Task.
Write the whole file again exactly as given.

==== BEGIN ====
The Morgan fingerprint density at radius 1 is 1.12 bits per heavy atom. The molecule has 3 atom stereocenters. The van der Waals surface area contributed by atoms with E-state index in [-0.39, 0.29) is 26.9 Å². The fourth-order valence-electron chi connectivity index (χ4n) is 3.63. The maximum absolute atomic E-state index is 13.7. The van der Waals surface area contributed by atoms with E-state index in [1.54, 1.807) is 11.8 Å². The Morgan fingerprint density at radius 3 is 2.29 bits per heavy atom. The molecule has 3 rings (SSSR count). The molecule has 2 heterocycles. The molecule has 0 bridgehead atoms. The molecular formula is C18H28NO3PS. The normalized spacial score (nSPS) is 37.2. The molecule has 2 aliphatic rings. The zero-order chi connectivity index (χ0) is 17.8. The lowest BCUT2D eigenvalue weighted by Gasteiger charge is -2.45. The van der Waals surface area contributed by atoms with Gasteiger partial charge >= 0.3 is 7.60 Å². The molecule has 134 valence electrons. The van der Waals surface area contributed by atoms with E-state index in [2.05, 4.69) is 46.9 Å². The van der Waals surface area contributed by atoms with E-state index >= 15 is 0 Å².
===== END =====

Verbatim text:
The Morgan fingerprint density at radius 1 is 1.12 bits per heavy atom. The molecule has 3 atom stereocenters. The van der Waals surface area contributed by atoms with E-state index in [-0.39, 0.29) is 26.9 Å². The fourth-order valence-electron chi connectivity index (χ4n) is 3.63. The maximum absolute atomic E-state index is 13.7. The van der Waals surface area contributed by atoms with E-state index in [1.54, 1.807) is 11.8 Å². The Morgan fingerprint density at radius 3 is 2.29 bits per heavy atom. The molecule has 3 rings (SSSR count). The molecule has 2 heterocycles. The molecule has 0 bridgehead atoms. The molecular formula is C18H28NO3PS. The normalized spacial score (nSPS) is 37.2. The molecule has 2 aliphatic rings. The zero-order chi connectivity index (χ0) is 17.8. The lowest BCUT2D eigenvalue weighted by Gasteiger charge is -2.45. The van der Waals surface area contributed by atoms with Gasteiger partial charge >= 0.3 is 7.60 Å². The molecule has 134 valence electrons. The van der Waals surface area contributed by atoms with E-state index in [2.05, 4.69) is 46.9 Å². The van der Waals surface area contributed by atoms with E-state index >= 15 is 0 Å².